Professor Shinjiro Hamano
Speciality / Research theme / KeywordsParasitology
Personal/work Web page addresses
Research gate or Linked-in account links
- Department of Parasitology, Institute of Tropical Medicine (NEKKEN) Nagasaki University, 1-12-4 Sakamoto, Nagasaki 852-8523, JAPAN
- Nagasaki University Nairobi Research Station, NUITM-KEMRI Project, Nairobi, Kenya
Shinjiro Hamano MD, PhD is a Professor of Institute of Tropical Medicine, Nagasaki University from 2009. Dr. Hamano graduated in medicine and received a MD degree from Kumamoto University in 1993 and a PhD degree from Kyushu University, Fukuoka in 1999. Then, he has been studying host defense mechanisms against various protozoan and helminthic parasites in Kyushu University and Nagasaki University. His research interests are on tropical infectious diseases and host defense mechanism to microbes including parasites. During 2004 to 2006, he had visited University of Virginia and dedicated his time to elucidate the determinants for Entamoeba histolytica to establish the infection using animal model. Dr. Hamano and his colleagues elucidated the pathogenicity of Entamoeba moshkovskii and the role of newly identified heterodimeric cytokine IL-27 and its receptor WSX-1 in host defense to protozoan parasites. He has also engaged in field study about tropical infectious diseases in developing countries.
- Parasitic diseases are still a huge menace to human health and continue unabated in tropical areas under the conditions of poverty and the unique natural and social environments. Various kinds of parasites infect humans for long periods of time without killing them, giving rise to tremendous social and/or economic loss. We would like to help students develop deep insight into parasitic diseases and the surrounding factors from various points of view. The roles on TMGH courses is to show existing and new knowledge and to provide an enthusiastic environment for the future generation.
- Parasitology, Neglected Tropical Diseases, Immunology
The country/countries where you work currently
Five MOST IMPORTANT/INTERESTING recent publications
- Hyperlink to the NAOSITE of each paper will be posted if it is “open access”, so that viewers can jump straight to the text of the paper.
- Inoue, M., Niki, M., Ozeki, Y., Nagi, S., Chadeka, E.A., Yamaguchi, T., Osada-Oka, M., Ono, K., Oda, T., Mwende, F., Kaneko, Y., Matsumoto, M., Kaneko, S., Ichinose, Y., Njenga, S.M., Hamano, S., Matsumoto, S.: High-density lipoprotein suppresses tumor necrosis factor alpha production by mycobacteria-infected human macrophages. Sci Rep. 2018; 8(1): 6736.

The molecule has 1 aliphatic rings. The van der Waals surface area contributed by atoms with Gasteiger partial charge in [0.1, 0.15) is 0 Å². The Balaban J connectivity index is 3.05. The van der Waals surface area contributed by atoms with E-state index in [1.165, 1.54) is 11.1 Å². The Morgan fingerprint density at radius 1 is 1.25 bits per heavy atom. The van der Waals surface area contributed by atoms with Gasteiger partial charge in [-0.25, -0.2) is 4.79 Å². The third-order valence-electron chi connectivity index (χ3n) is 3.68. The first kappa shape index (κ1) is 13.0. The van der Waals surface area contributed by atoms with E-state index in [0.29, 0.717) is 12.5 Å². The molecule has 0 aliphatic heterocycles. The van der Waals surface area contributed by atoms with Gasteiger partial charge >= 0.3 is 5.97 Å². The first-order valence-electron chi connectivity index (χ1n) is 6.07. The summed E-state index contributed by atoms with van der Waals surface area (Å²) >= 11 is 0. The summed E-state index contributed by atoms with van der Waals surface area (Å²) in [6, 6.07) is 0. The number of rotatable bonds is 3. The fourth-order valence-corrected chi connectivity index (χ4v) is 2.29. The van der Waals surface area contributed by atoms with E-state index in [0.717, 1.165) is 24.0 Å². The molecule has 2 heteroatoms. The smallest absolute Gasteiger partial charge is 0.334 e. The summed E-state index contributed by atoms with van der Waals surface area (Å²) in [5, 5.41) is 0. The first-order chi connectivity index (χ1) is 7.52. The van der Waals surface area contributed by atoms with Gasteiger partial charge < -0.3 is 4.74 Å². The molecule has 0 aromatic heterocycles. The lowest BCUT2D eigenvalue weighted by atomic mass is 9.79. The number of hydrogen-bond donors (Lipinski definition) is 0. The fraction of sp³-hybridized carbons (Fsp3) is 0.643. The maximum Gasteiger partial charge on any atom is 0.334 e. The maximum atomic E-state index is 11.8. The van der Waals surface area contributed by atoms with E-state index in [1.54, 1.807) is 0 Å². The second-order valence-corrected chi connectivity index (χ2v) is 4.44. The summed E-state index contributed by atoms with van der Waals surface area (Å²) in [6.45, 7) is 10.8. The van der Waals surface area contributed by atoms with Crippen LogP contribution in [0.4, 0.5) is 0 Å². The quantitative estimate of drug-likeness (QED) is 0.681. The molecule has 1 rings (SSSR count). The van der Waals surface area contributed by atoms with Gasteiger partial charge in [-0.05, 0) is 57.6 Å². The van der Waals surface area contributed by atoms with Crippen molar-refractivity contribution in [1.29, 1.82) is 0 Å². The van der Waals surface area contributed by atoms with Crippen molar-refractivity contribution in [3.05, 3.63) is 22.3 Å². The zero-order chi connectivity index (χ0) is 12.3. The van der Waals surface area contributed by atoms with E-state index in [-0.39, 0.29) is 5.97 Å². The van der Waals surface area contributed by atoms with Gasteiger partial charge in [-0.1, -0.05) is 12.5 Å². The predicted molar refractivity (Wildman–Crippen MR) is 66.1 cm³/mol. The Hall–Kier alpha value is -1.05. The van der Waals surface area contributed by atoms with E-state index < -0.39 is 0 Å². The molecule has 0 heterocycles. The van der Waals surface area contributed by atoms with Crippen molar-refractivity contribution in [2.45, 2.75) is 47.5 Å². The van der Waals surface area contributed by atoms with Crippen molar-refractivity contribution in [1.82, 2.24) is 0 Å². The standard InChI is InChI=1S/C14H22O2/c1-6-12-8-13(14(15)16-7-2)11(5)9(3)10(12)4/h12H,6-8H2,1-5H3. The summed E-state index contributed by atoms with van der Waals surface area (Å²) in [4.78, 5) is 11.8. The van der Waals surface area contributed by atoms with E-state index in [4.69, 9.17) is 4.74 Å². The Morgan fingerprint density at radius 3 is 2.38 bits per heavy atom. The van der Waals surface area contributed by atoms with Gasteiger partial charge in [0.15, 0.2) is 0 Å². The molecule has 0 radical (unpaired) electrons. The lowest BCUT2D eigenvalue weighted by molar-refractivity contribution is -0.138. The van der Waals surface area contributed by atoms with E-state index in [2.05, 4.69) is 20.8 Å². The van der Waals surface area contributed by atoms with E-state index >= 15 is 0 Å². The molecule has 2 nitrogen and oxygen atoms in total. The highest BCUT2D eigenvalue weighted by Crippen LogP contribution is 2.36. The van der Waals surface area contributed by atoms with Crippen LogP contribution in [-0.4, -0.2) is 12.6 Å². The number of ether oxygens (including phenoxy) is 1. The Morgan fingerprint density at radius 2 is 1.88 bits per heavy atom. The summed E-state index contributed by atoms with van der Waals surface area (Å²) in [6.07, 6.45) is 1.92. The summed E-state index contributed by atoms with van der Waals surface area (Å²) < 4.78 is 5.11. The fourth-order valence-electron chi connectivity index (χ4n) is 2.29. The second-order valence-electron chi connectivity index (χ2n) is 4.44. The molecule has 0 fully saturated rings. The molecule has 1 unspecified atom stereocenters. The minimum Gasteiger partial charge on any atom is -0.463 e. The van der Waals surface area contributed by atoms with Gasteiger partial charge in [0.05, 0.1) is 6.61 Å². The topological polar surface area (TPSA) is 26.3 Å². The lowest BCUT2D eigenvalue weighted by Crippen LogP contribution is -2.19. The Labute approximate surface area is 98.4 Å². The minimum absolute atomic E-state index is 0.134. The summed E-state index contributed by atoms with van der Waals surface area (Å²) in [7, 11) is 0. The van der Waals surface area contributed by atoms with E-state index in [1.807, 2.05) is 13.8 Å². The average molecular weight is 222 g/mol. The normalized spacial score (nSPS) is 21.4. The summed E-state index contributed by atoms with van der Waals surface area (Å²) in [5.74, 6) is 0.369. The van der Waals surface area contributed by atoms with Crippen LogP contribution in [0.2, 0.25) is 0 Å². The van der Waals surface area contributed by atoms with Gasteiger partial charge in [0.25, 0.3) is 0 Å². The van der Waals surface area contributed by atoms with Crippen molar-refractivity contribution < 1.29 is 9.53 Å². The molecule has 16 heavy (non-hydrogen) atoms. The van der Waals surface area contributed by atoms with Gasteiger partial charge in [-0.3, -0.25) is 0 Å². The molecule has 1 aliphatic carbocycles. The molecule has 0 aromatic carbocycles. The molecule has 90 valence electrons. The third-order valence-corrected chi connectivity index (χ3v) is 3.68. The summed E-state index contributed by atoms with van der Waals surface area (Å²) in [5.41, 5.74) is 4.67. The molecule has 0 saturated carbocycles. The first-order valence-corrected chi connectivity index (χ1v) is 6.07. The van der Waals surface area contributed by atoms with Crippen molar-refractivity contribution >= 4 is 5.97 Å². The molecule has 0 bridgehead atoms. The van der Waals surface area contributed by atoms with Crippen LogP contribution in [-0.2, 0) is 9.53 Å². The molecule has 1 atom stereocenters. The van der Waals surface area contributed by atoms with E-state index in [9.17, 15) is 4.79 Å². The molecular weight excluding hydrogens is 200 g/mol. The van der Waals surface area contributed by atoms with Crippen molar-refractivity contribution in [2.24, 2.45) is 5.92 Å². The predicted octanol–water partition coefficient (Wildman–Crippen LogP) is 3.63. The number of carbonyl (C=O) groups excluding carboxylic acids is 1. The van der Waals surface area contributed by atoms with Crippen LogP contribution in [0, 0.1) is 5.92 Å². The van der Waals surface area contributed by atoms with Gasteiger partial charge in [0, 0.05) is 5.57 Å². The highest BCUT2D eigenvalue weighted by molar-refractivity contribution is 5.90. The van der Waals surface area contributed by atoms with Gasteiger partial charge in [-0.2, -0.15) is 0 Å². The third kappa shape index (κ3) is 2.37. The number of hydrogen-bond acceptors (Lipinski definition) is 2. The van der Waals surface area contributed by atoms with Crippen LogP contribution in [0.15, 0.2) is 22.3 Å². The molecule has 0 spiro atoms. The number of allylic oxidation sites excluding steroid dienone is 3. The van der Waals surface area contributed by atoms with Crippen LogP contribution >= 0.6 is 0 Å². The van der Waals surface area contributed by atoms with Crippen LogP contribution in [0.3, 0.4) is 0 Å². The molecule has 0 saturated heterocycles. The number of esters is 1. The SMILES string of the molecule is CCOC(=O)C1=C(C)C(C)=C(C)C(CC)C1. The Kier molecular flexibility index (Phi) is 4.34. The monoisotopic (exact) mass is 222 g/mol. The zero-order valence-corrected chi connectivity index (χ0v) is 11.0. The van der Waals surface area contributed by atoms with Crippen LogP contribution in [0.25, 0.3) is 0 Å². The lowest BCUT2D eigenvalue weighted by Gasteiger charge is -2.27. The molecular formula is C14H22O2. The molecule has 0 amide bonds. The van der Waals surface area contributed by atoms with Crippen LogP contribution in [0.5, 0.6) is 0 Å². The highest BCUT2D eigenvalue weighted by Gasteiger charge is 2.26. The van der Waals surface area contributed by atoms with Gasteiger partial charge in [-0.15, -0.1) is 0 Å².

- Moriyasu, T., Nakamura, R., Deloer, S., Senba, M., Kubo, M., Inoue, M., *Culleton, R., *Hamano, S.: Schistosoma mansoni infection suppresses the growth of Plasmodium yoelii parasites in the liver and reduces gametocyte infectivity to mosquitoes. PLoS Negl. Trop. Dis. 2018; 12(1): e0006197.
- Shimokawa, C., Senba, M., Kobayashi, S., Kikuchi, M., Obi, S., Olia, A., Hamano, S., Hisaeda, H.: Intestinal inflammation-mediated clearance of amebic parasites is dependent on IFN-γ. J. Immunol. 2018; 200(3):1101-1109.
- Deloer, S., Nakamura, R., Kikuchi, M., Moriyasu, T., Kalenda, Y.D.J., Mohammed, E.S., Senba, M., Iwakura, Y., Yoshida, H., *Hamano, S.: IL-17A contributes to reducing IFN-γ/IL-4 ratio and persistence of Entamoeba histolytica during intestinal amebiasis. Parasitol. Int. 2017; 66(6): 817-823.
- Chadeka, E.A., Nagi, S., Sunahara, T., Cheruiyot, N.B., Bahati, F., Ozeki, Y., Inoue, M., Osada-Oka, M., Okabe, M., Hirayama, Y., Changoma, M., Adachi, K., Mwende, F., Kikuchi, M., Nakamura, R., Dan Justin, Y.K., Kaneko, S., Hirayama, K., Shimada, M., Ichinose, Y., Njenga, S.M., Matsumoto, S., *Hamano, S.: Spatial distribution and risk factors of Schistosoma haematobium and hookworm infections among schoolchildren in Kwale, Kenya. PLoS Negl. Trop. Dis. 2017; 11(9):e0005872.
Parasitic diseases are still a huge menace to human health and continue unabated in tropical areas under the conditions of poverty and the unique natural and social environments. Various kinds of parasites infect humans for long periods of time without killing them, giving rise to tremendous social and/or economic loss. We would like to help students develop deep insight into parasitic diseases and the surrounding factors from various points of view. The roles on TMGH courses is to show existing and new knowledge and to provide an enthusiastic environment for the future generation.